The Harvard Law School wars have erupted again — this time over what was a repulsive parody by Harvard Law Review editors of a deceased feminist scholars last article. But the parody was just the latest fire to light a dry tinderbox of resentment between differing schools of legal thought and time periods. One school of Law professors are called the conservatives. They believe in themselves defining legal merit and then allocating professorships according to traditional conventions of scholarship. The other group — smaller in number -are called the radicals composed of professors who want more diversity among the 59 tenured professors and additional assistant professors. The radicals also hew to a philosophy of the law-as-pawn in the hands of powerholders and manage to upset the conservatives with their prolific output of law review articles with many footnotes.
Historically, the conservatives were able to dismiss agitators because the latter did not know how to write dense articles that defy prompt understanding.
Before Harvard University President Derek Bok left his position last year, he appointed as the new Harvard Law Dean, Robert Clark, a slightly aggressive, corporate law professor. This was the same Bok who waxed eloquent earlier on the need for Harvard Law graduates to go into government or public interest law. Less than 5 percent of the graduates practiced anything but corporate law when he made that statement.
Readers may wonder why any of the above matters except to a few thousand alumni (including myself), students and teachers. It matters plenty. Harvard Law has long set the pace for the kind of legal education that the nation’s lawyers receive. Though not as influential as it was for the first six decades of this century, Harvard Law matters to people who want their lawyers to be public‑spirited, justice-minded and representing people of all classes and races, not just corporations. Alas, Harvard Law has disappointed these people. For Harvard Law produces corporate lawyers mostly.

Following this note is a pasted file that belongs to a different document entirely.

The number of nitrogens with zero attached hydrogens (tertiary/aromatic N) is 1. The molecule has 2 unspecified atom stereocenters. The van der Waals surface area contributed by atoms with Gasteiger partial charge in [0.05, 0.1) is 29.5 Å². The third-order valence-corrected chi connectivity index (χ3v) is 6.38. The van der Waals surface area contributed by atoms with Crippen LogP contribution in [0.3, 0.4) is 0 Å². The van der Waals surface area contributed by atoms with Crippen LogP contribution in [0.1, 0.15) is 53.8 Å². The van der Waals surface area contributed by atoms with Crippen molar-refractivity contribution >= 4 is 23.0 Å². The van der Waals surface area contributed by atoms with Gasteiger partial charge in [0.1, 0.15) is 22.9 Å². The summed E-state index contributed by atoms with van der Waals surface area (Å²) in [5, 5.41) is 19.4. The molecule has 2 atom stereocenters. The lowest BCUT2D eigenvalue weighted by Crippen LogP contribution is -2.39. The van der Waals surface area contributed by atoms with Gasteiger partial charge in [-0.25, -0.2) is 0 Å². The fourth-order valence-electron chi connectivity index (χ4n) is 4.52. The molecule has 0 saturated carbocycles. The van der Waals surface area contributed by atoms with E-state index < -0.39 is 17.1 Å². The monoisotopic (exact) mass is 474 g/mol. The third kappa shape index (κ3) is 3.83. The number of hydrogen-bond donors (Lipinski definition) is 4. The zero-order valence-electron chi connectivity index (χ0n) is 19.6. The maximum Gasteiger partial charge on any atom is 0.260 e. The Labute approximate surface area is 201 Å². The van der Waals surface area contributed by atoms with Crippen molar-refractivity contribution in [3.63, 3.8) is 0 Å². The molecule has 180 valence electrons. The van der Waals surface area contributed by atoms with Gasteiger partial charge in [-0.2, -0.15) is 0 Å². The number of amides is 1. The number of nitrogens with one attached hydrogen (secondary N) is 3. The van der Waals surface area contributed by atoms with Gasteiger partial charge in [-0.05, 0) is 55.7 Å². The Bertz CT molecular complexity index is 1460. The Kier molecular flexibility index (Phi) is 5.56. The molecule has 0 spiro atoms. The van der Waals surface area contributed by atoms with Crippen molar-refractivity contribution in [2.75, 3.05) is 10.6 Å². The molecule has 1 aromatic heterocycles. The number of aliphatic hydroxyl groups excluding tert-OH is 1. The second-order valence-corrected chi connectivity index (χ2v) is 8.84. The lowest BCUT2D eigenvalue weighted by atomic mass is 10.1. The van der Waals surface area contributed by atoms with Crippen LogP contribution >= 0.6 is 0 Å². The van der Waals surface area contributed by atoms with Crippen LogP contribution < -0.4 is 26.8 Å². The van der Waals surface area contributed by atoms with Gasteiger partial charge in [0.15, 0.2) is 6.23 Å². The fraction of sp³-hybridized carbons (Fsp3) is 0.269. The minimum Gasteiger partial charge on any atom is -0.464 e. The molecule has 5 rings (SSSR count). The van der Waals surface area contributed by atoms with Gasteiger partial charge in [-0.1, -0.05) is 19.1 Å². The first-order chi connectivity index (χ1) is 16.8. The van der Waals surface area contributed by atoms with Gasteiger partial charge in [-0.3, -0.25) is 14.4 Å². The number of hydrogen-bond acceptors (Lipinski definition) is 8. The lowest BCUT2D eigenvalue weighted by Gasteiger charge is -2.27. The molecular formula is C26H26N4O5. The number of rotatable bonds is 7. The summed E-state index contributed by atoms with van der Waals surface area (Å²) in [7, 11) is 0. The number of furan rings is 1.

In his new, engrossing book, Broken Contract, a young Harvard Law graduate, Richard Kahlenberg, compiles his memoirs of the Cambridge institution in none too flattering terms. What impressed me about his diary was the enormous time that law students spend applying and being interviewed for summer law internships, post graduate judicial clerkships and corporate law positions.
Writing applications, being interviewed on campus by recruiters, flying out to cities around the country to be wined and dined, and poring over detailed advisories by the School’s placement office must take months in total. The worry and anxiety must take a further, diversionary toll.
The ambiance at the Law School is shaped this way. If you are admitted, you are assured of a good job. If you do well in your first year, you are almost assured of the best jobs. Then you coast in the third year, if you wish.
So instead of the law school building a momentum from year one through year three that generates a deep thirst for lawyers to serve “justice for all” in our society, it creates just the opposite — an anti-climax of hard-boiled acceptance to serve the rich and powerful because they pay well and they pay off the law student’s debt.
Many observers of the law school, including the long-time Dean Erwin Griswold, have bewailed this drift from first year idealism to third year cynicism. But they have rarely suggested remedies.
One remedy is for Professors to grow up and become mentors of wisdom and judgment instead of only laser-like quizzers in classrooms. These Professors possess the broader perspective to transcend their wordgames and their distinctions without a difference. But too many have trapped themselves in cul-de-sacs of lucrative moonlighting with companies and corporate law firms and expend their woes about students in declaiming their students caution. Professors are full time teachers. Vet Harvard law students complain that many of them are not accessible and do not spend enough time with them.
Many are too busy making money out of town or doing research to make money. Some run commercial law practices right out of their academic offices. They can’t be bothered getting the students interested in the nation’s corporate crime wave, in the legal challenges brought about by corporate welfare systems and the tight nexus between business and government
Many professors are indifferent to their potential in raising the horizons of students, away from sheer commercialism, to become pioneers, to build the legal institutions here and with other nations that are needed to grapple with the serious problems of the future. And with few exceptions, they are averse to stimulating in their courses the concept of public service, not just for poor people who can’t get lawyers, but for the citizenry who are up against multiple concentrations of power that make a mockery of the rule of law.
So if readers wonder how lawyers become that way. The onus is not all on Harvard Law. But when it comes time to hand out responsibility, my Law School will be near the front of the line.